According to a researcher, Amita Basu in India there are no culturally appropriate identification or educational protocols in India. The mainstream classroom focuses only on repetitive tasks and rote learning, and gifted children have few opportunities to display their abilities in reasoning, problem solving, and creativity. “In such a situation, they are prone to get bored, leave work incomplete, misbehave, and absent themselves frequently from school. Often, a child with high ability is noticed by teachers only because of his/her behavioral problems.”
Thank you to the Rotary Club of Guindy for identifying this need and giving me an opportunity to share my knowledge about gifted education in the US educational system. I am sure that this is only a beginning and that more workshops will be conducted to make a wonderful global education system. My hope is that educators from all over the world can share their knowledge and expertise with others, developing new skill sets and obtaining the right resources to meet the needs of all of their students.
One key way classroom teachers can broaden their understanding of gifted students is through understanding the cognitive and affective characteristics intellectually gifted children exhibit. These characteristics most commonly appear in general classroom behavior and, therefore, are observable traits. To begin with, Steiner & Carr (2003) discuss six distinct ways gifted learners differ from their average-ability peers.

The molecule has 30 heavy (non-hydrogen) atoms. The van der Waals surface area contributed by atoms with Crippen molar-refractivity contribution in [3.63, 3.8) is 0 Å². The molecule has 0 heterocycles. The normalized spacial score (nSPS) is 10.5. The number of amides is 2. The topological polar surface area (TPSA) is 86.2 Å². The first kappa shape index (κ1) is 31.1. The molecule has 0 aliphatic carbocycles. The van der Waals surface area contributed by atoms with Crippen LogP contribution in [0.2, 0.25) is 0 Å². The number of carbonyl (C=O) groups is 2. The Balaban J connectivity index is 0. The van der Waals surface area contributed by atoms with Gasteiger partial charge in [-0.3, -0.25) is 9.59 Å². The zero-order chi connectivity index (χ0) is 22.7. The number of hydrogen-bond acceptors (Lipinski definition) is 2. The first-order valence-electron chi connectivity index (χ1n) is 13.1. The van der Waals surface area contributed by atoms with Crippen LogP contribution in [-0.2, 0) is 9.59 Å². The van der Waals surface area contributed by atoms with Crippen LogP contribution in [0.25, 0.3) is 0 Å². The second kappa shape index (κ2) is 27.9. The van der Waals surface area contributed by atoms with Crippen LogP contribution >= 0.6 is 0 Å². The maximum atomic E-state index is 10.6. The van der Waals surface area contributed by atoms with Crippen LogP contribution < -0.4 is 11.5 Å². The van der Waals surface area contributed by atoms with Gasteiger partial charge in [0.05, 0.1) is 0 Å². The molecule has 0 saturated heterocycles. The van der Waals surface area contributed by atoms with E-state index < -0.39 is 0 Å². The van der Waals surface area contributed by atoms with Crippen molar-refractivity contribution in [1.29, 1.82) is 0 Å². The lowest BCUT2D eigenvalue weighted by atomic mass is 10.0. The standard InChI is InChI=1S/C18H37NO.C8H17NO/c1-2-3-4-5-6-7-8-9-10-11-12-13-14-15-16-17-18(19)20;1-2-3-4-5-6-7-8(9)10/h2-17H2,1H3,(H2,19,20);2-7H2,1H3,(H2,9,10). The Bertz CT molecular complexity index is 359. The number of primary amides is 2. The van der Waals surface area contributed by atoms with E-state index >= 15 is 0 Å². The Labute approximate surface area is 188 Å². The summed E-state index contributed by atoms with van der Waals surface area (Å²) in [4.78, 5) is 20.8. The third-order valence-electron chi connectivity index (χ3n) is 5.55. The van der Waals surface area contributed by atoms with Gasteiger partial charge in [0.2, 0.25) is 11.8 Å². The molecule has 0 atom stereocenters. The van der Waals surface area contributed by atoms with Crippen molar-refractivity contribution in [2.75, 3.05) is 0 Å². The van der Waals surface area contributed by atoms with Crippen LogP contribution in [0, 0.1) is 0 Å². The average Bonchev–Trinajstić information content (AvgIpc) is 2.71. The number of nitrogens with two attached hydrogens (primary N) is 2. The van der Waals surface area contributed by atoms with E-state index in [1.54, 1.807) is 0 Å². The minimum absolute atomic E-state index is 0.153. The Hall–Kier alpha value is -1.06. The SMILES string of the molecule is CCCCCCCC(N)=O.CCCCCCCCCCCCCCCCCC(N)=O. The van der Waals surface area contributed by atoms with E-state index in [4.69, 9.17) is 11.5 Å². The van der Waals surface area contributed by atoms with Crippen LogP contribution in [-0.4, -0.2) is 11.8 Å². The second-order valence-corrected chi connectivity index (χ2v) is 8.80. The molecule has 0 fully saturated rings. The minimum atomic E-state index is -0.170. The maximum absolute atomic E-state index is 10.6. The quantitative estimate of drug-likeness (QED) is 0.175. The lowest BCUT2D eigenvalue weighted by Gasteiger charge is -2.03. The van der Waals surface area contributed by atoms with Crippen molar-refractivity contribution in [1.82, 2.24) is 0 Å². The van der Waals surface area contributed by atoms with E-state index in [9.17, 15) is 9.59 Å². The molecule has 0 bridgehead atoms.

1. Gifted learners have a broader knowledge base and apply their knowledge.
2. Gifted learners prefer to be challenged.
3. Gifted learners possess faster problem solving skills.
4. Gifted learners efficiently categorize and represent problems compared to average ability learners.
5. They have intricately mastered procedural knowledge, that is knowing how to do something such as knowing the procedure to solve a lengthy algebra problem.
6. Gifted learners possess flexibility in their ability to strategize a solution to a problem.
7. They have superior metacognition and self-regulation skills.
Interestingly, gifted students often possess an intense desire to learn about their own interests. Their ability to think at abstract levels earlier than average-ability peers and form their own ways of thinking about problems and ideas indicates that intellectually gifted students need advanced content and choice in learning activities. That said, gifted students require a wide range of independent projects for differentiating instruction.
This is why an awareness of the social and emotional characteristics of gifted students can further help teachers understand many of the classroom behaviors they observe in gifted children. For example, the student’s desire to share knowledge may be seen by others as an attempt to show off and may lead to peer rejection. Gifted students’ high expectations of themselves and others can lead to perfectionism, personal dissatisfaction, or feelings of hopelessness. Additionally, gifted students routinely exhibit academic and emotional traits that may be described as intense or even extreme, in some cases. They tend to be more curious, demanding, and sensitive than average-ability peers.